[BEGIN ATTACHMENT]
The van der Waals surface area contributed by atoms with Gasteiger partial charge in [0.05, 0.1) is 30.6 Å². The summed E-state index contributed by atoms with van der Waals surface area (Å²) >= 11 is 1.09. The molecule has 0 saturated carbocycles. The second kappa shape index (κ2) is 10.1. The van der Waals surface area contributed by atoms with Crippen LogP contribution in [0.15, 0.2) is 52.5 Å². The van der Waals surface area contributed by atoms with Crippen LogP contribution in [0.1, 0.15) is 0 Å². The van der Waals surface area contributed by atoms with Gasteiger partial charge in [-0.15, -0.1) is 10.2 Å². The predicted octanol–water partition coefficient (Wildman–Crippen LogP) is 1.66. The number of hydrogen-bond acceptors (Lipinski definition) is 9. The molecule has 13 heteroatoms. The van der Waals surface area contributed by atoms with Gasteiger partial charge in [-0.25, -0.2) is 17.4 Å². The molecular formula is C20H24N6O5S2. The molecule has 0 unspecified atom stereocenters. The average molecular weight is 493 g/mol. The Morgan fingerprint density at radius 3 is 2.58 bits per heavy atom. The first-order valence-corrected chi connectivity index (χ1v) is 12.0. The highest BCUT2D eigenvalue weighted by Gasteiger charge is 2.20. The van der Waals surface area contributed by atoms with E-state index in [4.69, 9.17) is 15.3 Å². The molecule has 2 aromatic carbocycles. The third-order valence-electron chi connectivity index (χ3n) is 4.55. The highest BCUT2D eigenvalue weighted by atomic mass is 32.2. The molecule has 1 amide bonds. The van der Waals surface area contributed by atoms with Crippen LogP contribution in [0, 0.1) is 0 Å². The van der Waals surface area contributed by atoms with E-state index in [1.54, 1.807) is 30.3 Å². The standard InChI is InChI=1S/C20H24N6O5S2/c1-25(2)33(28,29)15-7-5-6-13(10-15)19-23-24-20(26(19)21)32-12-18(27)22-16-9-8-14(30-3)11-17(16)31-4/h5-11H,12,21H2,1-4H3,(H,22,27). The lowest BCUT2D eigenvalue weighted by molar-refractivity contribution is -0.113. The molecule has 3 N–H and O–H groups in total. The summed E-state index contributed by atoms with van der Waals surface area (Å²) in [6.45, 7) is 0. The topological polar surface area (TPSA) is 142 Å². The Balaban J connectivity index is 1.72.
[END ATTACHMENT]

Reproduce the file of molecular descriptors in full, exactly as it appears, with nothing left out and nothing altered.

The van der Waals surface area contributed by atoms with Gasteiger partial charge in [0.05, 0.1) is 30.6 Å². The summed E-state index contributed by atoms with van der Waals surface area (Å²) >= 11 is 1.09. The molecule has 0 saturated carbocycles. The second kappa shape index (κ2) is 10.1. The van der Waals surface area contributed by atoms with Crippen LogP contribution in [0.15, 0.2) is 52.5 Å². The van der Waals surface area contributed by atoms with Crippen LogP contribution in [0.1, 0.15) is 0 Å². The van der Waals surface area contributed by atoms with Gasteiger partial charge in [-0.15, -0.1) is 10.2 Å². The predicted octanol–water partition coefficient (Wildman–Crippen LogP) is 1.66. The number of hydrogen-bond acceptors (Lipinski definition) is 9. The molecule has 13 heteroatoms. The van der Waals surface area contributed by atoms with Gasteiger partial charge in [-0.25, -0.2) is 17.4 Å². The molecular formula is C20H24N6O5S2. The molecule has 0 unspecified atom stereocenters. The average molecular weight is 493 g/mol. The Morgan fingerprint density at radius 3 is 2.58 bits per heavy atom. The first-order valence-corrected chi connectivity index (χ1v) is 12.0. The highest BCUT2D eigenvalue weighted by Gasteiger charge is 2.20. The van der Waals surface area contributed by atoms with E-state index in [4.69, 9.17) is 15.3 Å². The molecule has 2 aromatic carbocycles. The third-order valence-electron chi connectivity index (χ3n) is 4.55. The highest BCUT2D eigenvalue weighted by atomic mass is 32.2. The molecule has 1 amide bonds. The van der Waals surface area contributed by atoms with Crippen LogP contribution in [0, 0.1) is 0 Å². The van der Waals surface area contributed by atoms with E-state index in [1.54, 1.807) is 30.3 Å². The standard InChI is InChI=1S/C20H24N6O5S2/c1-25(2)33(28,29)15-7-5-6-13(10-15)19-23-24-20(26(19)21)32-12-18(27)22-16-9-8-14(30-3)11-17(16)31-4/h5-11H,12,21H2,1-4H3,(H,22,27). The lowest BCUT2D eigenvalue weighted by molar-refractivity contribution is -0.113. The molecule has 3 N–H and O–H groups in total. The summed E-state index contributed by atoms with van der Waals surface area (Å²) in [6.45, 7) is 0. The topological polar surface area (TPSA) is 142 Å². The Balaban J connectivity index is 1.72.